Chapter 5 begins Part 2 of Coaching Agile Teams. During my initial read of this book, I found Part 2 the most immediately useful. During this re-read, I reflect less on techniques to engage people and teams and more on engagements that I have had and where my remit and my behavior took me off track. Understanding where things have gone wrong is a step to changing my behavior. Don’t 12-step programs all need you to admit that you have a problem before you can progress? As a human being, the only way to improve is to reflect on your behavior and thoughts; unfortunately, it is a skill that is rarely taught and even more seldom practiced. To be a good agile coach, or in the author’s words, a coach-mentor, introspection has to be a well-honed practice. The first time I read this part of the Coaching Agile Team, I did not understand the ramification of getting this practice even slightly wrong.


Chapter 4 of Coaching Agile Teams by Lyssa Adkins, discusses the idea that a team, individual, or organization follows a path from a learner, to mastery to a teacher using the Shu Ha Ri metaphor. The concept of Shu Ha Ri represents a continuum of learning. In martial arts or any demonstrable activity, practitioners must learn and practice before they can take the next step forward. Carol Dweck, in her book Mindset, postulated that even the most gifted athletes need an open mindset to succeed in the long run. To progress across the continuum of learning everyone needs to put in the work. I suspect that for many, the Shu state is the hardest to accept because we all want to believe we are special and we are all impatient to meet the prize of mastery.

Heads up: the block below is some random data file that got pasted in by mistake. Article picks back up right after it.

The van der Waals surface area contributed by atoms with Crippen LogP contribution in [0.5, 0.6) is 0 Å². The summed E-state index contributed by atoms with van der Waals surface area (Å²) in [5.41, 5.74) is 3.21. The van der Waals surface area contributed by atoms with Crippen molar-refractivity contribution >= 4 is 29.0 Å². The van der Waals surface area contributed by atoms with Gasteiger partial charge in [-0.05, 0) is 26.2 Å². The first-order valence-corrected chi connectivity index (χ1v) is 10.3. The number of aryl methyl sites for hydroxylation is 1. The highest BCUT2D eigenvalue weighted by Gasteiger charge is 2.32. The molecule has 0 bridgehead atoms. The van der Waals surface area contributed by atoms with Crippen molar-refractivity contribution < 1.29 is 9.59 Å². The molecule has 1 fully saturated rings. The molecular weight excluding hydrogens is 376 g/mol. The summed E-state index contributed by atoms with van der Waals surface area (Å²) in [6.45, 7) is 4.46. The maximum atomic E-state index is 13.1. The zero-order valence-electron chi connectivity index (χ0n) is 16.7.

Can you see the man in the moon?

Over the past week, I spent an amazing week at Agile 2022. My goal was to be re-radicalized. I reconnected with friends, made new friends, learned a new personal pronoun (while not me, it really works well), picked up a bunch of swag, learned a ton, got re-energized and re-radicalized, and got Covid19. I could have done without the latter. I will get better but right now this is #7 on my personal least fun list. We will hopefully be back to Re-read Saturday next week when I can concentrate and stop falling asleep. in the interim, an essay I re-read once every couple of months when I am looking for a different perspective

I Can See The Man In The Moon

Listen Now

This week we make a quick side trip. Earlier this week I was asked why I “did” the Re-read Saturday column. Today, I offer a short explanation and highlight the experiments I am running as part of our re-read of Coaching Agile Teams by Lyssa Adkins.